Air Force enlists 3D printing for rocket engines

 

NASA hot fire test 3D printed rocket injector

Aerojet and NASA last year tested a rocket injector made through 3D printing.


Aerojet Rocketdyne has won an Air Force contract to use 3D printing technology to develop liquid-propellant rocket engine applications destined for military launchers, the company announced this week.

Aerojet, based in Sacramento, Calif., said the demonstration contract, awarded through the Defense Production Act Office at Wright-Patterson Air Force Base, Ohio, would allow the manufacturer to purchase large laser sintering machines used in 3D manufacturing. Aerodyne and its subcontractors will use the equipment to design and develop rocket engine components that could be converted from conventional manufacturing to additive, or 3D, manufacturing.

Aerojet executives said additive manufacturing could push earlier incremental advances in rocket engine manufacturing into "high gear." Aerojet has demonstrated additive-manufactured hardware over the last four years "but the machines have been limited in size to 10-inch cubes,” Steve Bouley, vice president of Space Launch Systems, said in a statement. “These next-generation systems are about six times larger, enabling more options for our rocket engine components."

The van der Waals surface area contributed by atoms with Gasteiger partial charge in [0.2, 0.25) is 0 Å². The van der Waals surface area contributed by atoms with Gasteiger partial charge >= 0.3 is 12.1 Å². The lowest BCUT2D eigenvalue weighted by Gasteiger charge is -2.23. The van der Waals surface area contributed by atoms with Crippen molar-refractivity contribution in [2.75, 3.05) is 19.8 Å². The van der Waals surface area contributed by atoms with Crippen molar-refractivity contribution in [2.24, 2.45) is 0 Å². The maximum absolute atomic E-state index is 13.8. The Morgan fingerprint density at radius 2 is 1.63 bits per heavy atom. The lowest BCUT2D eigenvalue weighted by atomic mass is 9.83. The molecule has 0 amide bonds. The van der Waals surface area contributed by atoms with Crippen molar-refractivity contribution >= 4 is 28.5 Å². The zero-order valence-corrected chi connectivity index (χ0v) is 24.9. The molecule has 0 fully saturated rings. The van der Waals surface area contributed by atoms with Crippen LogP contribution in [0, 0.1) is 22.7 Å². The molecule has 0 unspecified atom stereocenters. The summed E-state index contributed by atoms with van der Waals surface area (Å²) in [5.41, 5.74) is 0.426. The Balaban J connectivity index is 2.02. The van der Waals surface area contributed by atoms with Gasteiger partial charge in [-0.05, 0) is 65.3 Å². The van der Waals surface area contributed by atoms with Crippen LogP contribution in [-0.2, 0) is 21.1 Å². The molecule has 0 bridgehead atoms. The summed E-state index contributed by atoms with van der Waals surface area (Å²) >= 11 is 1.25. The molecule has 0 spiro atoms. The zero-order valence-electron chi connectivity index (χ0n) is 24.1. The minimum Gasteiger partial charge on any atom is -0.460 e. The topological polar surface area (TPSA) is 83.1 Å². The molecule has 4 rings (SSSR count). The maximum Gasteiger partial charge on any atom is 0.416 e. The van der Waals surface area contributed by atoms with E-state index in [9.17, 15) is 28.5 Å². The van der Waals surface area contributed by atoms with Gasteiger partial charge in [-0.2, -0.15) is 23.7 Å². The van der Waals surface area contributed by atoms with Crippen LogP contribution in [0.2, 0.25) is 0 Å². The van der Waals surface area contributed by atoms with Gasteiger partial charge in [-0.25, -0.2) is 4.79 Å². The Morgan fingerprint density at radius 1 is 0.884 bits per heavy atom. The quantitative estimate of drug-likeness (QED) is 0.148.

Under the Air Force contract, Aerojet said it would use additive manufacturing techniques to demonstrate three different materials that include aluminum, copper and nickel alloys. Among the engine parts to be demonstrated in full scale are components ranging from simple large ducts to complex heat exchangers.

Other details of the Air Force contract, such as the amount and demonstration deadlines, were not released.  

Additive manufacturing could help make producing rocket engines faster and less expensive than traditional methods by replacing the need for castings, forgings, platings, machining, brazing and welding, the engine maker said.

In June, Aerojet said it had 3D-printed and tested an entire engine capable of 5,000 pounds of thrust in only three parts.

NASA has been on the leading edge of efforts to use 3D manufacturing techniques for rocket engine production. Last year, the space agency and Aerojet conducted tests of a rocket injector made through 3D printing technologies. NASA also has conducted hot-fire tests on its RS-25 rocket engine made with 3D-printed parts.

Space Exploration Technologies is also employing additive manufacturing techniques in the development of the engine that will launch the next generation of its Dragon spacecraft.

About the Author

George Leopold is a contributing editor for Defense Systems. Connect with him on Twitter: @gleopold1.

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